New fisheries declaration to control activity in Natura 2000 sites

Published by Dan Connell on

 September 28th, 2017

Minister for Agriculture, Food and the Marine, Michael Creed T.D, has introduced a new Fisheries Natura Declaration to regulate fishing activities affecting Natura 2000 sites.

Effective 30th November 2017, the use of dredge and trawling gear for scallop fishing will be restricted at Special Areas of Conservation (SAC) sites off the southeast coast of Wexford.

The Declaration sets down monitoring and notification requirements for boats that are fishing using dredge and trawling gear within the Hook Head and Saltee Islands SACs.

The measures were developed by the Marine Institute (MI) and Bord Iascaigh Mhara (BIM), in consultation with the Inshore Fisheries Forum structures, to address risks to these sensitive habitats.

Industry members met with the MI and BIM during 2015 and 2016 to develop risk mitigation proposals for the fishery, following a risk assessment of sea-fishing activities in Natura 2000 sites in the Irish Sea, conducted by the MI in 2014.

The implementation of the new measures, and the status of other measures under review for important stocks such as lobster, brown crab, and razor clams were discussed at the 12th meeting of the National Inshore Fisheries Forum (NIFF).

Velvet Crabs

Regulations signed by Minister Creed during the NIFF forum also legislate for conservation measures concerning Irish velvet crab stocks.

Velvet crabs are fished all year, but mainly in the March to October period. Predominantly a ‘by-catch’ in the lobster fishery, landings of velvet crab into Ireland were 406 tonnes in 2015, higher than any year since 2004, and were valued at just under €808,000.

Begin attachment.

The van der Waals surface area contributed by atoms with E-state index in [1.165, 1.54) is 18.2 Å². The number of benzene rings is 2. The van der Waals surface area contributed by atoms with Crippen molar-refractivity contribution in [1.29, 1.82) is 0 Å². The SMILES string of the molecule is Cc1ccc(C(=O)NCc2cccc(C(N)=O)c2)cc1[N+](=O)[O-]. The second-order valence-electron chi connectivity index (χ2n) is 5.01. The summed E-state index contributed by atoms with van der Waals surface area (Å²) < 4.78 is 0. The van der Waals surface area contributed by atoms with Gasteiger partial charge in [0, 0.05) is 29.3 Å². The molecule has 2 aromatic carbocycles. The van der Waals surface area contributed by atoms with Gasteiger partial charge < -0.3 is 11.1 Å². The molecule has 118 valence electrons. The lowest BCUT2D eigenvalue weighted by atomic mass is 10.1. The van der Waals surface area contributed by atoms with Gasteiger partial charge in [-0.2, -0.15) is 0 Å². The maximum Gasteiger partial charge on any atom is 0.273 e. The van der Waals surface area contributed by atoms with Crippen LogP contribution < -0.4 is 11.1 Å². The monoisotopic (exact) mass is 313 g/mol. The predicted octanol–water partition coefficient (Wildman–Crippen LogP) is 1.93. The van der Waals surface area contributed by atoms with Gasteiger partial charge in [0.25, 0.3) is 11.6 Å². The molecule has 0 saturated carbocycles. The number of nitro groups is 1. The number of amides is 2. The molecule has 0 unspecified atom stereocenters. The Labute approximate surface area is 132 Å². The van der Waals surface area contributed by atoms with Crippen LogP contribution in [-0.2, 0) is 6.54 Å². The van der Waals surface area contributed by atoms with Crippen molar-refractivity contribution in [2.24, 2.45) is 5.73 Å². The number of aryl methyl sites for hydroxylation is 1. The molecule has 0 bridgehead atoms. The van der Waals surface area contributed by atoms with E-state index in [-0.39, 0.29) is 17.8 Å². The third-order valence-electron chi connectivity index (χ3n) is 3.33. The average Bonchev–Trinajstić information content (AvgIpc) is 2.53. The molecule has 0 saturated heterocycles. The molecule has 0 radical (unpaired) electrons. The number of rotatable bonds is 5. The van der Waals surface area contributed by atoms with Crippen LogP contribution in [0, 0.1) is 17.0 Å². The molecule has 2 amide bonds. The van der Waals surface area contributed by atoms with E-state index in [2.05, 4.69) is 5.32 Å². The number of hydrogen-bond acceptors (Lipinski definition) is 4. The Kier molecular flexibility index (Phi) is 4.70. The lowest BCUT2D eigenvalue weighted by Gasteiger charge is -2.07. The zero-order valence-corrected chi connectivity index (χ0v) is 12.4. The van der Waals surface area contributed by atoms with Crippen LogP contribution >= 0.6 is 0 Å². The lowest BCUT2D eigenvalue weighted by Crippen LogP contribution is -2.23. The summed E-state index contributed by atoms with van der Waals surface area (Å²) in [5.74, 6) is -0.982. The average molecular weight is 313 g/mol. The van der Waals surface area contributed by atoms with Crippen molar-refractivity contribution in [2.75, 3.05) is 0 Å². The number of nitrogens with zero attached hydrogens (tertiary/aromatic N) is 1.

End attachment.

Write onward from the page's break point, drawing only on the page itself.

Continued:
Over 80 per cent of velvet crabs are landed by vessels less than 10 metres in length. The inshore sector (comprising fishing boats of less than 12 metres in overall length) makes up more than 80 per cent of the fishing fleet and is predominately active within six nautical miles of the Irish shore.

From 1st January 2018, a Minimum Conservation Reference Size (MCRS) of 65mm for velvet crab will apply to Irish sea-fishing boats.  This measure was initially developed by the West Regional Inshore Fisheries Forum with advice from the MI.

The Inshore Fisheries Forum structures, which include NIFF and six Regional Inshore Fisheries Forums (RIFFs), were established to foster stakeholder-led development of proposals for the inshore sector.

RIFF members include inshore fishermen, environmental interests, marine leisure, marine tourism, and other marine stakeholders.

“Heading into their third year, the Forums have taken a lead in tackling conservation issues and changing practices with a view to long-term sustainability”, Minster Creed said during discussions on the implications of the UK’s intention to withdraw from the London Fisheries Convention, which governs access to waters inside the 12-mile limit.

“While the implications of Brexit are far from clear, I will continue to highlight Irish fisheries concerns on the EU agenda and work with other impacted EU Member States and the Barnier team to ensure that fisheries are not isolated in the overall negotiations on a new EU/UK relationship,” he said.

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Dan Connell

Daniel is a journalist and contributor to Green News, whose focus is on marine conservation and environmental issues. He holds a BSc (Hons) in Marine Science from NUI Galway.